How can you be sure the work and resource you’re investing into your business is having a direct impact on your growth and bottom line?
You need to get visibility into your business. You need to see not just the bottom line, but everything above it.
But it’s hard enough to get the information in front of you, without then having to interpret what it all means. How can you avoid information overload headaches?
There is a solution and it’s built into most modern accounting software:
Driving with data: Getting visibility via dashboards
Most of us have created a graph within a spreadsheet application.
All that’s needed is to highlight a few columns of figures, then hit the graph icon on the toolbar and follow the steps. Hey presto—you get an instant bar graph or pie chart representing those figures.
Modern accounting software takes this one step further with dashboards.
For example, with just a few clicks you can transform your profit and loss ledger into a series of attractive tables, charts and stand-out figures.
Carl Reader is an author, speaker and small business expert. He says:
“We’re in an age now where the data and the reports that were available to a business owner or the board are at the level that only corporations had a few years ago.
It’s transformational. It provides the business with more than just a list of numbers and words. It translates that data into indicators that are easily understood.
Historically, accounting has always been very historic, looking in the rear-view mirror. Nowadays they can look at actually what’s happening up ahead. It’s game changing for any business.”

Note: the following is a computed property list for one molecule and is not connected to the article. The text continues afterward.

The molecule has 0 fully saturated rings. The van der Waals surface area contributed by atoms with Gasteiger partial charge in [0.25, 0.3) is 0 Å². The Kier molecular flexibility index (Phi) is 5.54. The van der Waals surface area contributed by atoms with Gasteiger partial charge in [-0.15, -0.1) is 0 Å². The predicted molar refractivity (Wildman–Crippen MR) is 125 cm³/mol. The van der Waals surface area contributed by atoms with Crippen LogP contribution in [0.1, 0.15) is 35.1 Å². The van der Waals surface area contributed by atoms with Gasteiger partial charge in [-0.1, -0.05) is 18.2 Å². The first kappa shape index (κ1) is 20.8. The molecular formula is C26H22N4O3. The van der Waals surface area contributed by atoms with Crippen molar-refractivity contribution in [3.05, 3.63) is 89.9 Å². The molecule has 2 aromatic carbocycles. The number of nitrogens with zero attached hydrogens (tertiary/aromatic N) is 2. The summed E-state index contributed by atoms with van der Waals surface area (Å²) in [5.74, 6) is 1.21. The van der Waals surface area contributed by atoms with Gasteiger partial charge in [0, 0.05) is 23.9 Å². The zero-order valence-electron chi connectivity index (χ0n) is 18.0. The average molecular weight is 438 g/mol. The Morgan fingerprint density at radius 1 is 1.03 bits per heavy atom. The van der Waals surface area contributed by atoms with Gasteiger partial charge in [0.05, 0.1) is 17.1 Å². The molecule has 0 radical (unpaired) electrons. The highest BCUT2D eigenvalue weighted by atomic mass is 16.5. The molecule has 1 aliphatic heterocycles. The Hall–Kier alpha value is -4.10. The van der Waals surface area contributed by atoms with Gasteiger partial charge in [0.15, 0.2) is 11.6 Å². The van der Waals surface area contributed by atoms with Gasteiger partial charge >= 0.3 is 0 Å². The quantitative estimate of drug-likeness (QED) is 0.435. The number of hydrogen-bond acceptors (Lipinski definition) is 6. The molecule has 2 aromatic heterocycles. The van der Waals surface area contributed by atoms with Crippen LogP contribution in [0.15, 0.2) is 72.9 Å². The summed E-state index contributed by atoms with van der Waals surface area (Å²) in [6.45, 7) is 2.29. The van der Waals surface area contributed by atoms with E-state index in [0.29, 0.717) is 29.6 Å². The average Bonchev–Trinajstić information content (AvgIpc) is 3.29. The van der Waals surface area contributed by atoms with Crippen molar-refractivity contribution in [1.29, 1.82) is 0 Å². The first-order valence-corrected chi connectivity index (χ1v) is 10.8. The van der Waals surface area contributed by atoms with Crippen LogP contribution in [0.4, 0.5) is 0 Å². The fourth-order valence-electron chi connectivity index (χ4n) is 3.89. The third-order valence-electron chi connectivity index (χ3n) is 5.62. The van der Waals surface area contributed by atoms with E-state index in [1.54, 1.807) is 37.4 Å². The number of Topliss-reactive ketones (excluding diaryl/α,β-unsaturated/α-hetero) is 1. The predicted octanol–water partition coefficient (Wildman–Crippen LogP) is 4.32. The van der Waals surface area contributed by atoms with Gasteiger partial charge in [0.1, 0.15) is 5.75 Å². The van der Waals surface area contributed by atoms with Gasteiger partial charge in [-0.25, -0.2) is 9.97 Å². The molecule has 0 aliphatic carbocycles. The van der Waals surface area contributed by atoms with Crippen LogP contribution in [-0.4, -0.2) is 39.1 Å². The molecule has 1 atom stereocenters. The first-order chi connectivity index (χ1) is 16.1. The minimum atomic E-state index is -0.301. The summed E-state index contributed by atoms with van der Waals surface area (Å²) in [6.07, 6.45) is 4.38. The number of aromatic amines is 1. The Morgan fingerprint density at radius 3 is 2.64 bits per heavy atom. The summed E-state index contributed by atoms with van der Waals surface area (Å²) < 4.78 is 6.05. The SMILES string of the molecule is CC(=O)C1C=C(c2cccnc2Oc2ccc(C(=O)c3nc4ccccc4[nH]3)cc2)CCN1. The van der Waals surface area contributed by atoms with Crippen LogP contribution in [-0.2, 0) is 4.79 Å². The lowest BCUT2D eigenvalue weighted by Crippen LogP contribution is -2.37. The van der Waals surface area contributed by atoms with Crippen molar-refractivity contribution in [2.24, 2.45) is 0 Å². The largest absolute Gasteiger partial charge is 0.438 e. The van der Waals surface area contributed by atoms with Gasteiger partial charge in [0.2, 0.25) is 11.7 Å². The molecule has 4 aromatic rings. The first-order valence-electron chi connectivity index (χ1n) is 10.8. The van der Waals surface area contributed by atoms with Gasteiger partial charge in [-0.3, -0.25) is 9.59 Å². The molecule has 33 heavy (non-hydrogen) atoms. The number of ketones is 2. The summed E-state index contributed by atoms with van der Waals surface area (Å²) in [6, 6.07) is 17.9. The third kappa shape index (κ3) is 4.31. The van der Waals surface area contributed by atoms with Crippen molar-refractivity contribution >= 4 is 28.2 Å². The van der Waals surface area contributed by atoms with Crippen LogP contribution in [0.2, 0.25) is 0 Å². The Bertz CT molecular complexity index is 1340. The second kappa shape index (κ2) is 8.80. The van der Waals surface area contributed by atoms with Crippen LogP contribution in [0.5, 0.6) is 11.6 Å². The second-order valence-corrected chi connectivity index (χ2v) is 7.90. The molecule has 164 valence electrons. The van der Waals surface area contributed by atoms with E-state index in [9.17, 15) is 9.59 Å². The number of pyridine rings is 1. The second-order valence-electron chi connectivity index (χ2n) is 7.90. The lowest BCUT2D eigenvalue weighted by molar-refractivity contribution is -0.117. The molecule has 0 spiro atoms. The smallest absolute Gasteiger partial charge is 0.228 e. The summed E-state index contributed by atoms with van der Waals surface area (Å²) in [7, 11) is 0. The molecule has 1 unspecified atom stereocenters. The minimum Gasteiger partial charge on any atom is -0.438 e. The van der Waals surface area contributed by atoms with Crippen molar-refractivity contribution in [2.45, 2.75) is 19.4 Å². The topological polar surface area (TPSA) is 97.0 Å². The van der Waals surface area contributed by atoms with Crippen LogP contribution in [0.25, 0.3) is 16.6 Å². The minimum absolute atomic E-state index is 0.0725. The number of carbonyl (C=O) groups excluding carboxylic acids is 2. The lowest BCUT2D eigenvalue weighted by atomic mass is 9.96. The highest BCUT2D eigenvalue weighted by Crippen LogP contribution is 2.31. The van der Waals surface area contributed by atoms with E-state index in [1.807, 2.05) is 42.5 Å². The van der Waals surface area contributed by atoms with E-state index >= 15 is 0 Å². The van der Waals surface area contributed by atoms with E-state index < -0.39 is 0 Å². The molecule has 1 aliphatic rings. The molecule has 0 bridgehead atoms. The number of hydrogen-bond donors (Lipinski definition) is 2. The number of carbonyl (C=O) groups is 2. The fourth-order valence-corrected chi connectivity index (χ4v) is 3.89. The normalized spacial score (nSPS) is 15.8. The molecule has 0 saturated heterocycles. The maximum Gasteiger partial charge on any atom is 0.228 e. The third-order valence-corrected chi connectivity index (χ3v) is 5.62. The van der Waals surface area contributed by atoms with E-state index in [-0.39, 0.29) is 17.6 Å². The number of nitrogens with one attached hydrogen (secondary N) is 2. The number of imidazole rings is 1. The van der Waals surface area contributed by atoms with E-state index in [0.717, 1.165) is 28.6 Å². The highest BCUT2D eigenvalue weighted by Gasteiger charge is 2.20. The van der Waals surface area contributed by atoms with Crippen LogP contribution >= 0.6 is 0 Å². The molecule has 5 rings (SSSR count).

Your dashboards might show overheads, expenses, net profit percentage, or more.
If data is made attractive and accessible then we’re likely to be able to understand it—and so we see trends and gain real insights which can be acted on.
Three reasons why accounting dashboards are awesome
But that’s not the only benefit of dashboards within accounting software.
- Live data—know what’s happening right now: A big limitation with viewing your data through just a spreadsheet is that the data is old—and more often than not it’s down to you to update it. But dashboards pull through live data—typically the key performance indicators (KPIs) that you need to monitor. A dashboard will always reflect the data as it is now, and not just as it was when a spreadsheet or report was initially created.
- Drilling down—same old data, fresh insights: A key feature of dashboards is that they’re often interactive. They’re not just there to look at! You can click on the column in a graph and turn it into the focus. This might mean you’re presented with additional, more detailed information about that figure or it might mean that the rest of the dashboard updates accordingly.